CCEDNet-MB Promotes Provincial Policy Resolutions at the Legislature

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CCEDNet-MB staff and members spoke in support of five of the Network’s provincial policy resolutions on June 11, 2012.

Joining the Council of Canadians and the Social Planning Council of Winnipeg, CCEDNet-MB met with the Honourable Peter Bjornson, Minister of Entrepreneurship, Training and Trade on the morning of June 11, 2012.

The purpose of the meeting was to discuss our shared concerns regarding negotiations currently underway toward a Comprehensive Economic and Trade Agreement (CETA) between Canada and the European Union. CCEDNet-MB reiterated its concern that the CETA will prevent the Province of Manitoba from pursuing purchasing policies that support local and sustainable food, that recognize the added social, economic, and environmental value of locally owned businesses, co-operatives, and social enterprises, and that create opportunities for local marginalized groups to gain long-term employment. (Click on the links to read the CCEDNet-MB policy resolutions that promote each type of purchasing policy) 

The Minister assured us that the Province of Manitoba was working to ensure the proposed CETA preserves the government’s ability to make strategic use of purchasing policies in areas where the obligations of the CETA do not apply  (for example, set-asides for Aboriginal businesses and for regional economic development). He also committed to looking into issuing a press release regarding the Province of Manitoba’s involvement in the CETA negotiations which could help increase transparency regarding how Manitobans interests are being defended at the negotiating table.

Click here to read CCEDNet-MB’s contributions to the meeting with Minister Bjornson, and here for the follow-up letter we sent him.


On the evening of June 11, 2012 CCEDNet-MB staff joined members and other allies to speak to the Standing Committee on Social and Economic Development at the Province of Manitoba regarding  two Bills that relate to two of our Network’s policy resolutions.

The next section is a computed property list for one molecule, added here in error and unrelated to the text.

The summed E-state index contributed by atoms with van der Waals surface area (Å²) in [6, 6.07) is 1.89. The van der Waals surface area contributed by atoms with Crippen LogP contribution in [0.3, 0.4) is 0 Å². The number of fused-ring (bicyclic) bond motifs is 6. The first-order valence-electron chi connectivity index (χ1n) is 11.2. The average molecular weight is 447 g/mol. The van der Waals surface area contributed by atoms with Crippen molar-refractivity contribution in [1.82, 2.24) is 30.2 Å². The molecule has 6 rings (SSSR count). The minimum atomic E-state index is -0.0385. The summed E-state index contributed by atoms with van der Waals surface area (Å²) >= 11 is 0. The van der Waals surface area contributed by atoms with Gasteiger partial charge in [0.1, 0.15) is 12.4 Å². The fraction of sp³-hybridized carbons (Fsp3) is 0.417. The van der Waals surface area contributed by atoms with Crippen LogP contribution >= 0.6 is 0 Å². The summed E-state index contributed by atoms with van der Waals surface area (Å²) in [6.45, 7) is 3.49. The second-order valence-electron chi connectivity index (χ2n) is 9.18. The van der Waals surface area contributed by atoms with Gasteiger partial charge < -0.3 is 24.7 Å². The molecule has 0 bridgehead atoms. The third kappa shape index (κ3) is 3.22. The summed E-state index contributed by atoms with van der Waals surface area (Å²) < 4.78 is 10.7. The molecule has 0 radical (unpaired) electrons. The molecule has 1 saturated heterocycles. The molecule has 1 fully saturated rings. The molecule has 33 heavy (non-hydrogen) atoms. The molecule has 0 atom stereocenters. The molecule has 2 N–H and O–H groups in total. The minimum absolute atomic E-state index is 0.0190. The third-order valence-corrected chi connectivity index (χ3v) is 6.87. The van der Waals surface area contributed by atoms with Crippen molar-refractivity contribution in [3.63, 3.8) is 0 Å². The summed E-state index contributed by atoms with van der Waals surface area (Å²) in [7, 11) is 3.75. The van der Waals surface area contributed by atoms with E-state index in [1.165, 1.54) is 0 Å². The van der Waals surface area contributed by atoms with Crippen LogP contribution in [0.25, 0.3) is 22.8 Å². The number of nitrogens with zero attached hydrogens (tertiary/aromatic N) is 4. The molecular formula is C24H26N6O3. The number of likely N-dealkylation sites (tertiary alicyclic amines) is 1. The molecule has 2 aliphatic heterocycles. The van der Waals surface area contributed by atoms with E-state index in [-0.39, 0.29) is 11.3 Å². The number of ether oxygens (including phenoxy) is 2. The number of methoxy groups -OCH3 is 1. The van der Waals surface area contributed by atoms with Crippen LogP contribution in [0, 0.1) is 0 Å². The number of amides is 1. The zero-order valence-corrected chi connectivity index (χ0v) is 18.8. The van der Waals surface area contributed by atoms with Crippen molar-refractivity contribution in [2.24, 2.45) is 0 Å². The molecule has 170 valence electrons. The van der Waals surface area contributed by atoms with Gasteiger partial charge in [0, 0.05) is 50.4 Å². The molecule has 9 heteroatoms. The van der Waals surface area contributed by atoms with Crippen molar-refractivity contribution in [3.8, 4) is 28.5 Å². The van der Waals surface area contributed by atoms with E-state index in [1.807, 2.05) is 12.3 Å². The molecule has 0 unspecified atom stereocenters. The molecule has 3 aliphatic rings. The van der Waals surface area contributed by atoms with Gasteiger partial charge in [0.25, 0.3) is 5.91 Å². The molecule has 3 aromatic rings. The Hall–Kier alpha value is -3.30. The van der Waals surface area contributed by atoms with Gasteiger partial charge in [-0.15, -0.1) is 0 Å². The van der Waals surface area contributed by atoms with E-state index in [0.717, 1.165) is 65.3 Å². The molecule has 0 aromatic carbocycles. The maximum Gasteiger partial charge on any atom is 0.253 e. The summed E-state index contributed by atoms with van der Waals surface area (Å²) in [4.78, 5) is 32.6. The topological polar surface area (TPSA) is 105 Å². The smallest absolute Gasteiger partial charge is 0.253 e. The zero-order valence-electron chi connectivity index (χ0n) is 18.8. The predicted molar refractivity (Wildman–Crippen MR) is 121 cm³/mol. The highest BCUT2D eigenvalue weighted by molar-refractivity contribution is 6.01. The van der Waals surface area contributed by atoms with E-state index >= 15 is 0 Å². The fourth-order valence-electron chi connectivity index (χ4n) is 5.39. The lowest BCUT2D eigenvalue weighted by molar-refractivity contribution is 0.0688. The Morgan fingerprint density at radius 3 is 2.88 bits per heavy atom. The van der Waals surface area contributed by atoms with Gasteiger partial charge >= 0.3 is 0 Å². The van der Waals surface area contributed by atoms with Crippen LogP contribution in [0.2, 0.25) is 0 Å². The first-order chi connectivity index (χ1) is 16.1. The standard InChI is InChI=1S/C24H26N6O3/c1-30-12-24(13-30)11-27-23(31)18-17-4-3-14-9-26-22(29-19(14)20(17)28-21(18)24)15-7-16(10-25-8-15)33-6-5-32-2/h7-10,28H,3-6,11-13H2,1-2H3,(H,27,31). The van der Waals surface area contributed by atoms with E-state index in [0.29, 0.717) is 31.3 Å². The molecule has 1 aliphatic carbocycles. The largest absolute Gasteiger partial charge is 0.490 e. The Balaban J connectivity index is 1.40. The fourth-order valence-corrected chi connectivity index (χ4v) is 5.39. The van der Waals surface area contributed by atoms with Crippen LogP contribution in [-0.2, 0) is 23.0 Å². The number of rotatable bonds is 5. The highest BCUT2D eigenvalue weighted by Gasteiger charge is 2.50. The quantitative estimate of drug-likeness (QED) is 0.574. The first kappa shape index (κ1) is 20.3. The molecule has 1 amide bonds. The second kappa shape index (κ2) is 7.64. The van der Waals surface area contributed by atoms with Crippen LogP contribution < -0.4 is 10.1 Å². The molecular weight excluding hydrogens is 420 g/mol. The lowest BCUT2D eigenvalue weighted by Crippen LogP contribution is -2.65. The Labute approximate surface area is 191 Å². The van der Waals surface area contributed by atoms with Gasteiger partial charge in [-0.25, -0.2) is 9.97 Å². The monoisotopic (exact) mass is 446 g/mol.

The first was Bill 7 – The Community Renewal Act. CCEDNet-MB spoke alongside two others in favour of this Bill which puts into legislation the Neighbourhoods Alive! model of community development through a community-led and comprehensive approach.

We were pleased to see that the Bill ensures the development of community renewal plans in consultation with residents, the establishment of a Community Renewal Advisory Committee made up of community-based stakeholders to provide advice on community renewal issues, and the establishment of a Deputy Ministers’ Committee on Community Renewal which recognizes the inter-departmental relevance of comprehensive community renewal and the need for high level leadership. We recommended that the Bill be strengthened by adding the terminology of Community Economic Development including its definition and principles, by strengthening the language to more clearly recognize that community renewal is multi-faceted and inter-connected, and by emphasizing the importance of long-term planning and evaluation, along with adequate long-term core funding to ensure these activities can be carried out effectively.

The Committee made no amendments to the Bill, which received Royal Assent in the House on June 14, 2012.

Click here to read the CCEDNet-MB policy resolution that relates to this legislation.


The second Bill CCEDNet-MB spoke to was Bill 24 – The Energy Savings Act. CCEDNet-MB spoke in favour of this Bill, alongside eleven others, which addresses most of the components outlined in our Network’s policy resolution titled Reducing utility bills while creating economic opportunities for low-income Manitobans.

We were pleased to see that the Bill enables the reduction in utility bills for those with the lowest incomes, in particular through the on-meter financing mechanism. We recommended that the Bill be amended to ensure landlords who pay the utility bills cannot raise rents beyond the rental guidelines as a result of building improvements that are gained through this Bill. The Committee later made this amendment. We were also pleased to see that the Bill enables Hydro to support social enterprises and community organizations in assisting  people or neighbourhoods in realizing energy efficiency improvements. We recommended the establishment of targets for the number of low-income homes to be retrofitted, the number of low-income neighbourhoods to be retrofitted, and the number of low-income homes to be retrofitted by social enterprises. To facilitate the meeting of these targets, we recommended that Neighbourhood Renewal Corporations be eligible to receive support for working with the community and with social enterprises to complete efficiency upgrades on a neighbourhood-wide basis. Finally, we recommended that the annual energy efficiency plan be developed in consultation with the social enterprise sector and Community Economic Development sector.

The Committee made three amendments to the Bill, which received Royal Assent in the House on June 14, 2012.


CCEDNet-MB will continue to work with members to ensure that the implementation of these Bills adequately aligns with our policy resolutions.

Click here to read the transcript from the evening which includes CCEDNet-MB’s presentations to the Committee (beginning on page 62 and again on 76), questions and comments from provincial MLA’s, and outcomes including amendments made

 

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